Lockdown orders impacted how diabetes care was provided for new onset T1D.
The COVID-19 pandemic created significant challenges in diabetes management, including an increase in the number of pediatric patients presenting with new-onset diabetes and more severe diabetic ketoacidosis, according to an article published in Pediatric Clinics of North America.1
Because diabetes can increase morbidity associated with COVID-19 infection, there have been concerns in the health care community about children with T1D and diabetes. A study of pediatric patients conducted in Italy examined data from children diagnosed with new-onset type 1 diabetes (T1D) or established patients with T1D presenting with DKA.
Patients with T1D presenting with DKA were evaluated during 2 time periods: February 2019 to April 2019, and February 2020 to April 2020. In 2020, there were 160 newly diagnosed patients, compared with 208 patients in 2019.
Overall, the researchers concluded that children and adolescents with both T1D and COVID-19 had a similar disease course children with COVID-19 without diabetes. “Taken together, these studies show that most pediatric patients with T1D do not become severely ill with COVID-19, unlike adults with diabetes and COVID-19,” the author of the current article wrote.
The article author also evaluated reasons behind the decrease in T1D diagnosis, but the higher number of patients with severe DKA, who were diagnosed during the pandemic, including lockdown restrictions enacted during the pandemic that decreased exposure to seasonal viruses—associated with new-onset T1D—and hesitance in seeking medical care early after illness onset due to fear of COVID-19 exposure.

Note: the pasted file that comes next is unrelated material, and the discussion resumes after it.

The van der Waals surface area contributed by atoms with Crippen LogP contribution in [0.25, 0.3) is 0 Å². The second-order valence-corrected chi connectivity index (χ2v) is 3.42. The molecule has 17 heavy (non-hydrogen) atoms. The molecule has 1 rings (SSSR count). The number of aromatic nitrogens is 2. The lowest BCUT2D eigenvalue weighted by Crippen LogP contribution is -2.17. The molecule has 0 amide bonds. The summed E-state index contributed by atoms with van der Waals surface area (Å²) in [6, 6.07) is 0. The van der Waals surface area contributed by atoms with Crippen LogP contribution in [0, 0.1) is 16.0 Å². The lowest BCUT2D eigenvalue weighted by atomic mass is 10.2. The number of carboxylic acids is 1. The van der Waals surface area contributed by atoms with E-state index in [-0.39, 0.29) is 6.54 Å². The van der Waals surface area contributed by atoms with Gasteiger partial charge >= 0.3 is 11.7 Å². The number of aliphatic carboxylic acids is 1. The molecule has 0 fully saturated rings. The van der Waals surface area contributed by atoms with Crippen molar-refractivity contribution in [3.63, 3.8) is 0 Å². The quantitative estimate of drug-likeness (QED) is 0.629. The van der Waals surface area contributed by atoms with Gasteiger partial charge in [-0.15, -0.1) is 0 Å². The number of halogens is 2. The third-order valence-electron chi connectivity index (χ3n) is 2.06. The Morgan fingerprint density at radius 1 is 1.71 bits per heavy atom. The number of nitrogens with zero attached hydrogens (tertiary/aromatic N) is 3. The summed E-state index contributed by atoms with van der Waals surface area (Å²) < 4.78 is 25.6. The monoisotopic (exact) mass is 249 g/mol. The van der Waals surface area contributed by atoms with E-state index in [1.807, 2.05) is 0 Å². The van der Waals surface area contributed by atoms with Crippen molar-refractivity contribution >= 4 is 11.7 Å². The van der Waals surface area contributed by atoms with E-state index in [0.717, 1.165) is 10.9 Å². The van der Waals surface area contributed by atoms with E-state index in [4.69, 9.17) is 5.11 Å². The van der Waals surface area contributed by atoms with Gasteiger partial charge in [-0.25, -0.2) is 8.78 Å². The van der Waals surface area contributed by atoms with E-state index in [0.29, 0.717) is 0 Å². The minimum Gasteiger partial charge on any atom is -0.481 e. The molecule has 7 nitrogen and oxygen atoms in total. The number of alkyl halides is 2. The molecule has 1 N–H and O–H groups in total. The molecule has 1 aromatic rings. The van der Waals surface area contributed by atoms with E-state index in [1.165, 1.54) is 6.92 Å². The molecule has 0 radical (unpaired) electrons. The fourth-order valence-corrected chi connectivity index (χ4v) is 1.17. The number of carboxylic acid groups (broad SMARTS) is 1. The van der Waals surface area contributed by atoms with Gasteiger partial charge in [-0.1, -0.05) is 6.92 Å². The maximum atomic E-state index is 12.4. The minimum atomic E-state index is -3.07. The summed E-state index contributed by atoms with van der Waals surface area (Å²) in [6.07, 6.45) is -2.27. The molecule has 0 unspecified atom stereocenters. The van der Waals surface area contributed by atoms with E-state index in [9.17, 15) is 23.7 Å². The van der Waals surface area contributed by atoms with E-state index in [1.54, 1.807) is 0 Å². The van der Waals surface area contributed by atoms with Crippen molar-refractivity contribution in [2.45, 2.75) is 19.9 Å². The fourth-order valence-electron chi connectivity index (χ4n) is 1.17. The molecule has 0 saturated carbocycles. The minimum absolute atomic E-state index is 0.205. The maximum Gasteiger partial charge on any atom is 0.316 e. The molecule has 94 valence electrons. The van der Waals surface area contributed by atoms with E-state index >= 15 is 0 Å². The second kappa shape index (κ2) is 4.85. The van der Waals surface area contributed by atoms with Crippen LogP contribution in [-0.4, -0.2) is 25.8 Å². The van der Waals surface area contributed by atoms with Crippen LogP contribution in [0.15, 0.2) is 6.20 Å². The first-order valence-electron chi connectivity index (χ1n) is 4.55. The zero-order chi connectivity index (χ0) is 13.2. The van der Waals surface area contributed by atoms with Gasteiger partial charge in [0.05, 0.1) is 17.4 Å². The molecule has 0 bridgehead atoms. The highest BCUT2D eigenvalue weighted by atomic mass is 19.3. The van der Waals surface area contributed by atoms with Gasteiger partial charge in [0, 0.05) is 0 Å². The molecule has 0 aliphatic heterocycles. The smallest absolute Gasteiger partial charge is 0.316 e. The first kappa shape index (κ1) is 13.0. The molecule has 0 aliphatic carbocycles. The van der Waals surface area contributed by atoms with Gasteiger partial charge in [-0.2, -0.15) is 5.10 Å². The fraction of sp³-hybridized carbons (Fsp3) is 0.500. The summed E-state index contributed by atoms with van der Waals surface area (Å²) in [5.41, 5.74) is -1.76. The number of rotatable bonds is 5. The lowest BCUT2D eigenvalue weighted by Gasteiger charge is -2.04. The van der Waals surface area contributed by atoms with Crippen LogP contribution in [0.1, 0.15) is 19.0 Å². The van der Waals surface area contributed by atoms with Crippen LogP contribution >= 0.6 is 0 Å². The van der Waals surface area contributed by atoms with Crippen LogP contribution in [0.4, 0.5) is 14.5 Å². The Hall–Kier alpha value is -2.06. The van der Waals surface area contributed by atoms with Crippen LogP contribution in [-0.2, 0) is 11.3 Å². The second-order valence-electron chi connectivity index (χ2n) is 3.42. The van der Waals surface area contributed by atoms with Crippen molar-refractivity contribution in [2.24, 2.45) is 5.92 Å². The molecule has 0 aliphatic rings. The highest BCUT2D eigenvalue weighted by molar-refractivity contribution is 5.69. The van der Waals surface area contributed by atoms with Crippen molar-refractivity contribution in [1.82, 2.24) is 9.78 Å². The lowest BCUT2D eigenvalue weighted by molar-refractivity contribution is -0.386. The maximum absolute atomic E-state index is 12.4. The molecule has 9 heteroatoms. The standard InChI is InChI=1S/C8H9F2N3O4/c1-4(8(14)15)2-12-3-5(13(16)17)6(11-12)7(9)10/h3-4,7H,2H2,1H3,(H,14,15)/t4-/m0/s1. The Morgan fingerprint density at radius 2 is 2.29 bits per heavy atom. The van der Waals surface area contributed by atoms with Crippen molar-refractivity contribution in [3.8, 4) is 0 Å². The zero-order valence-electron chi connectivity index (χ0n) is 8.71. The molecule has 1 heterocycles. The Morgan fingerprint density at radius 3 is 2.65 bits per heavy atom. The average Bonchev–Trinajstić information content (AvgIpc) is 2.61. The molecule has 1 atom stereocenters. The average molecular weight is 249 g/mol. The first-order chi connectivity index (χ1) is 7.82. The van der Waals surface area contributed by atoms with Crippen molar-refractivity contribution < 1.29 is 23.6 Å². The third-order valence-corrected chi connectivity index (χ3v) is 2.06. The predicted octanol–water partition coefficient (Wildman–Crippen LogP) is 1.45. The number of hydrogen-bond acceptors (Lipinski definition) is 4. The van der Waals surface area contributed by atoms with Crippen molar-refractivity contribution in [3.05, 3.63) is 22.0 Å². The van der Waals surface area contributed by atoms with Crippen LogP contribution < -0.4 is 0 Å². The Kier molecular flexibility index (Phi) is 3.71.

Other published studies emphasized the impact of the pandemic on routine care at clinics and acute care in emergency room, which also contributed to a delay in diabetes diagnosis, which then caused more severe DKA cases reported in children during the pandemic.
Therefore, the use of telemedicine together with remote monitoring of diabetes during the COVID-19 pandemic showed positive changes in metrics that directly impact glycemic control. Telemedicine was successfully used to provide ongoing care for pediatric patients with diabetes, researchers report.
Lessons learned about management of diabetes during the COVID-19 pandemic should help to provide better care for pediatric patients with T1D and improve their health outcomes.
”During the COVID-19 pandemic pediatric patients with new-onset diabetes presented with more severe DKA,” the author concluded. “Most pediatric patients with a history of T1D who developed COVID-19 had mild disease or were asymptomatic similar to their peers without diabetes.”
1. Buggs-Saxton C. Care of pediatric patients with diabetes during the coronavirus disease 2019 (COVID-19) pandemic. Pediatr Clin North Am. 2021;68(5):1093-1101. doi:10.1016/j.pcl.2021.05.014